A federal judge ruled Monday that a lawsuit against the two Cleveland police officers involved in the shooting death of 12-year-old Tamir Rice will be suspended for 60 days.
Chief U.S. District Judge Solomon Oliver, Jr. ruled that civil procedings pertaining to the lawsuit brought by the Rice family against police officers Timothy Loehmann and Frank Garmback will be put on hold until July 31, at which point the court can decide to maintain the delay or lift it.
But Oliver also ruled that Loehmann and Garmback must file a response to the suit by June 22.
Lawyers for Loehmann and Garmback requested in April that the lawsuit be stayed until the criminal investigation comes to a close in order to protect the officers' Fifth Amendment rights.
The defendants wish to "answer the complaint and testify at their civil deposition without fear that their answers may be used against them in a separate criminal proceeding, where the stakes are significantly higher and their liberty is directly at risk," the motion said.
On November 22, 2014, Rice was shot by Loehmann just seconds after the two officers arrived at a recreation center where the child was playing with a pellet gun. He died in the hospital the next day.
In December, the Rice family filed a lawsuit against the officers and the City of Cleveland, and in January, filed a longer suit claiming excessive force, negligence, intentional infliction of emotional distress, false imprisonment and deliberate indifference to a serious medical need.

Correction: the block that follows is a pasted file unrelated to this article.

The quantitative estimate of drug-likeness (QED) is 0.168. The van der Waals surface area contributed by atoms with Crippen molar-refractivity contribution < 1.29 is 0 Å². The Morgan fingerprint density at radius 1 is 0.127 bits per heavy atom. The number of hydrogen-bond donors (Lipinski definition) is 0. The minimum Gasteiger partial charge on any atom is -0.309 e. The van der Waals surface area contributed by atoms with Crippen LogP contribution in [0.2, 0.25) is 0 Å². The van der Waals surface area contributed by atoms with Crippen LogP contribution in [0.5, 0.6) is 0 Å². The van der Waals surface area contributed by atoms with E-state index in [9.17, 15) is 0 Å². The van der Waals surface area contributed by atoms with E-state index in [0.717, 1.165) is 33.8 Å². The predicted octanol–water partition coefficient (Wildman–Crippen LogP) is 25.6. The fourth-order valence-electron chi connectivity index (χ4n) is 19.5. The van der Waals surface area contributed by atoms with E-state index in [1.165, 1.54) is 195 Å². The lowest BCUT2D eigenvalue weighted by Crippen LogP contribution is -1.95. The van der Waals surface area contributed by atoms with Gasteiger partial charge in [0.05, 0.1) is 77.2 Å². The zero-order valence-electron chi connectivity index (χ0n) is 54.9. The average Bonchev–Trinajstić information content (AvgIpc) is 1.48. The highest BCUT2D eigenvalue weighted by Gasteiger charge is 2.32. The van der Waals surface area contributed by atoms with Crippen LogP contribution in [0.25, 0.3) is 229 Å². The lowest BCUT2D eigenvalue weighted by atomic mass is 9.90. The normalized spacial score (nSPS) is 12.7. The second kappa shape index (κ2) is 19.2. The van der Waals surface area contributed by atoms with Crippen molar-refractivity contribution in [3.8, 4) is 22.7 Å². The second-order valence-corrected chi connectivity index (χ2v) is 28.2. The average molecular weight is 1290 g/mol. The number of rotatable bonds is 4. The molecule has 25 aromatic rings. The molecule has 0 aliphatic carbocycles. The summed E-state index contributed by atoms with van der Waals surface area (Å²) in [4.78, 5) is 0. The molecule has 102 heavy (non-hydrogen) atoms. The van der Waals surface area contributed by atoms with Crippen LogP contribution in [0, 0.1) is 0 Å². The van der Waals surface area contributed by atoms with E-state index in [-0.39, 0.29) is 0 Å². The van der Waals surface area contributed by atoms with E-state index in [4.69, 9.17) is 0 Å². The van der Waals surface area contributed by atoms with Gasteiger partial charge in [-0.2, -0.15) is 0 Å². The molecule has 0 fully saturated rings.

The Rice family had asked in early April that the lawsuit not be suspended. "A stay would delay justice and ignore the greater civil rights issue that has dominated American interest and legislative agendas throughout the United States," a response filed by their lawyers said.
Walter Madison, an attorney for the Rice family, told NBC News Monday that he was encouraged by the judge's decision because it means the civil suit is moving forward. “I think that it’s a tremendous step towards justice for the family,” Madison said. “Essentially up until this point, nothing had happened.”
Lawyers for the defendants did not immediately respond to requests for comment Monday evening.
It is unclear when the months-long investigation, which was taken over in January by the Cuyahoga County Sheriff's Office, will be completed and whether the findings will be made public.
Cuyahoga County Sheriff Clifford Pinkney said in mid-May that a majority of the investigation was complete. Once the sheriff's department investigation concludes, the prosecutor will review it and request additional probing, if necessary, before presenting the evidence to a grand jury, according to the Cuyahoga County Prosecutor’s Office.